Reference is next made to FIG. 5 wherein a heated glove, generally indicated as 300 constructed in accordance with another preferred embodiment of the invention is depicted. Like elements are represented by like reference numerals. Glove 300 includes similar layers as are shown in FIG. 2 and 3. However, the chamber 50 extends into the finger regions of glove 300.

Glove 300 includes a heater pack pocket 330 which fits into chamber 50. Heater pocket 330 includes a generally rectangular portion 331 and finger regions 332, 333, 334, 335 for receiving small rectangular heater packs 336, 337, 338, 339. Pocket 330 includes stays 33 to maintain the flat orientation of item 330 when inside chamber 50 in glove 300. Utilizing the structure of glove 300, heat can be transmitted directly to each of the fingers on the wearer's hand without unnecessarily restricting the flexibility of the glove.

The various layers of material and steps of construction of strap 40 and chamber 50 are the same as are disclosed in FIGS. 1-4.

Reference is next made to FIGS. 6 and 7 wherein a sock, generally indicated as 400 is constructed in accordance with another preferred bottom of the invention is depicted. Sock 400 includes lower outer wall 401, upper outer wall 402, and an inner chamber wall 403. A strap 40 is connected near the foot opening on upper outer wall 402 and is also connected on its other end to pocket 30 which is constructed in accordance with the pocket 30 disclosed above in the embodiments of FIGS. 1-4. Mating hook and pile connectors 441, 442 are found on strap 40 and on the lower chamber wall 403. With pocket 30 in chamber 450 formed between walls 402, 403, sock 400 presents an opening 410 which is the same as a standard sock. Chamber 450 is sealed and there is no apparent opening which might mistakenly receive the wearer's foot when the sock is put on. Chamber 450 is shown on top of the wearer's foot so that the geometry of the foot is not changed and shoes, sneakers and boots will still fit normally. However, if desired, chamber 450 can be configured on the bottom of sock 400 by wall 401 and 403.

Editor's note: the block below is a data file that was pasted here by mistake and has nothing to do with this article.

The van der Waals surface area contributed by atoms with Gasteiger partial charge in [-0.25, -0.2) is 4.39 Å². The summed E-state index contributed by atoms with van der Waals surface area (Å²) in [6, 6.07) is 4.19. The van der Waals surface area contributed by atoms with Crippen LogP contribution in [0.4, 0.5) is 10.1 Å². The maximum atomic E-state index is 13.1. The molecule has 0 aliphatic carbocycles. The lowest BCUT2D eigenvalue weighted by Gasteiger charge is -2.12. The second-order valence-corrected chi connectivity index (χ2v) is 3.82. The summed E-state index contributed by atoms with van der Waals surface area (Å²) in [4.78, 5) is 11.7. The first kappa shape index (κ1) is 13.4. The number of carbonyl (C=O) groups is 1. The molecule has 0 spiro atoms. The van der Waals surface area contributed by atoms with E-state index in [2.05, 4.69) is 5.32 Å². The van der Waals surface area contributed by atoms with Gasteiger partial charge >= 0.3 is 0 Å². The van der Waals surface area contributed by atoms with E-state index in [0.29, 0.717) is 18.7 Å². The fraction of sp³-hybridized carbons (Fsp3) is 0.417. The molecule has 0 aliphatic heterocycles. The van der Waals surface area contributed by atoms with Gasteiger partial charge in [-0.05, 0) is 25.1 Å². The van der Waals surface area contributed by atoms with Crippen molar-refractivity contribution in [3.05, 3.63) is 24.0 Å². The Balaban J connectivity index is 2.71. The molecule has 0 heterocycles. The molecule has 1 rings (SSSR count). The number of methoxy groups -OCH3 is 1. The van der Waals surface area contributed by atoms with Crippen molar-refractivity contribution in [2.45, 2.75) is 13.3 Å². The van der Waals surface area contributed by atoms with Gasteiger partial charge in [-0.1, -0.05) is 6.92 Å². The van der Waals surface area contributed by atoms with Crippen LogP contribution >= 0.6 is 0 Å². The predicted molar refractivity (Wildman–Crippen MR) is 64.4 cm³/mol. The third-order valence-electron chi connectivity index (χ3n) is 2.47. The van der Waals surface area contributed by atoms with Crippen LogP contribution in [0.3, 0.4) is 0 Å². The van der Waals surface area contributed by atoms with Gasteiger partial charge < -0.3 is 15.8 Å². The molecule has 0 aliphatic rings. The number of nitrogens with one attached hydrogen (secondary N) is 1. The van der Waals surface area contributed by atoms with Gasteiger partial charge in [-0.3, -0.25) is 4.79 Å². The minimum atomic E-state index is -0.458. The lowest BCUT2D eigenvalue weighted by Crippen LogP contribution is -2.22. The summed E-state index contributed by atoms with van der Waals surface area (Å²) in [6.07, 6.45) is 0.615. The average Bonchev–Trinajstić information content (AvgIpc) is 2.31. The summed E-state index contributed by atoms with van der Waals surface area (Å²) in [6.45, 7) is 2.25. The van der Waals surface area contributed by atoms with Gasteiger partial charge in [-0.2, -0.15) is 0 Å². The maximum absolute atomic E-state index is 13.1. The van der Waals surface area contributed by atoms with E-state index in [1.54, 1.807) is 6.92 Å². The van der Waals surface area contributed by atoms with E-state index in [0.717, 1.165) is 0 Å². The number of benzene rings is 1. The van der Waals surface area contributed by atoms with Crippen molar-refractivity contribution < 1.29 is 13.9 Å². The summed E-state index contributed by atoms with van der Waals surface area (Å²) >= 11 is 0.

In addition, other types of garments covering other portions of the wearer's body can be utilized. Jackets, knee guards, elbow guards, hats, headbands, pants, shirts, sweaters, shoes and boots as well as other garments can be modified in accordance with the invention to provide heat with a heater pack contained in a pocket which is removably insertable into a chamber proximate a body part requiring heating.

Accordingly, an improved heated garment for heating at least a portion of the body part with a heater pack constructed in accordance with the invention is provided. The garment is adapted to cover at least a portion of a body part and has at least one opening for insertion of the body part. A chamber assembly is coupled to the inside of the garment for creating an elongated chamber in the garment means which is accessible through the opening. A pocket assembly is coupled to the garment for receiving the heater pack and is adapted to be removable if inserted into the elongated chamber. The insertion of the pocket with a heater pack in the chamber of the garment transmits heat to the wearer's body part portion.